What would be worth the aggravation is having a plan. Given the myriad of potential geopolitical, economic, and technical influences we can expect to impact the stock market over the remainder of 2019, my strong suggestion remains a two-pronged approach that consists of: 1) To be holding a group of solid, high-quality companies as a core portfolio and 2) Being nimble with peripheral opportunistic trades. In this way, investors have exposure to the compounding rate of growth of the stock market over time and can participate in the faster moving stocks on a short time frame.
Being consistently protective of capital is one of the most concrete investment foundations that all stock traders could aim to achieve and utilise. It isn’t necessarily always easy to focus on maintaining capital efficiency and jettison poorly performing positions, but it’s necessary. The other most concrete foundation for investment success is allowing good positions in stocks that are working to continue working and not cutting the position prematurely. In fact, apart from cutting losses short, letting good positions run is vital for investment success.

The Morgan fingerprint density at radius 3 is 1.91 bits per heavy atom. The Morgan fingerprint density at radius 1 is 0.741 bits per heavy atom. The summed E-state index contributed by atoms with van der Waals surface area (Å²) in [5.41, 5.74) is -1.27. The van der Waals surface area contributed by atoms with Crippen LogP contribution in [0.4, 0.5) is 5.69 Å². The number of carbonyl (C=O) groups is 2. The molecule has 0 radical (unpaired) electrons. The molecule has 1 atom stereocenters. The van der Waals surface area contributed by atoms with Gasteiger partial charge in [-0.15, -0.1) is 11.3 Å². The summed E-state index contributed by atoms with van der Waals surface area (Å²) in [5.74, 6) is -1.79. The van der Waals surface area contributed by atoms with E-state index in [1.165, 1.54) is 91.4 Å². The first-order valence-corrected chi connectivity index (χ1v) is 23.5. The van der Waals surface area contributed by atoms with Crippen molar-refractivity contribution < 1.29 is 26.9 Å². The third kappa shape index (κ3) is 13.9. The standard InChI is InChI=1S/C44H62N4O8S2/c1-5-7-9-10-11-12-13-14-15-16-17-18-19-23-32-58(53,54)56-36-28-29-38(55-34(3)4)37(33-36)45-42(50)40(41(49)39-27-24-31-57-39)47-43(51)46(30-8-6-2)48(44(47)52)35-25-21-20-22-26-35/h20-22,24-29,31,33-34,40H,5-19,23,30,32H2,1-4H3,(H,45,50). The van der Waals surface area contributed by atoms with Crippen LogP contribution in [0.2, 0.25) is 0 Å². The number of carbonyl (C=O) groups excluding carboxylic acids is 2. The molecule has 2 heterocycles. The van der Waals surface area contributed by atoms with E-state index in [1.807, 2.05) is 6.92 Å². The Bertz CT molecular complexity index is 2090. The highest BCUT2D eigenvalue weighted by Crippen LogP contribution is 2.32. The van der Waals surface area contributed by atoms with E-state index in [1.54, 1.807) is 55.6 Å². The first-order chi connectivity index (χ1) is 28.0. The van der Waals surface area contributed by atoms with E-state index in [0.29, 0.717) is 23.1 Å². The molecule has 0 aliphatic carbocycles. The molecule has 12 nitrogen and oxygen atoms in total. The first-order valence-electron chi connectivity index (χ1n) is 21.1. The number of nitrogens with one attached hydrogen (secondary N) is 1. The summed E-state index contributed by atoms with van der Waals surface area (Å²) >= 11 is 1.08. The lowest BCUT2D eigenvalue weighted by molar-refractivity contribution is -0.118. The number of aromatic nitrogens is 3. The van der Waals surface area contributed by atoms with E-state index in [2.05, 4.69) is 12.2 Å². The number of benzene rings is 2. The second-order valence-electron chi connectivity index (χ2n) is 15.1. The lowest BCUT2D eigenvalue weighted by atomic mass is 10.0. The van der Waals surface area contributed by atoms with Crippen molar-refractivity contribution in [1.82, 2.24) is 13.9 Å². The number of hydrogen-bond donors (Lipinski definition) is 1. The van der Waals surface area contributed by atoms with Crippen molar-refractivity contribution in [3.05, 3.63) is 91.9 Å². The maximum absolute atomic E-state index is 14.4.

The best method I have utilised to achieve this and remove the human weakness of emotion (when trading is concerned) is the trailing stop. We have spoken to many of you about this and some clients are using trailing stops. Others might prefer to hold stocks and find losses difficult to crystallise. As I said earlier, it isn’t easy. Yet I remain certain that utilising trailing stops is the most effective way to exit a stock market position as it removes our own weaknesses and allows us to let the market tell us what to do.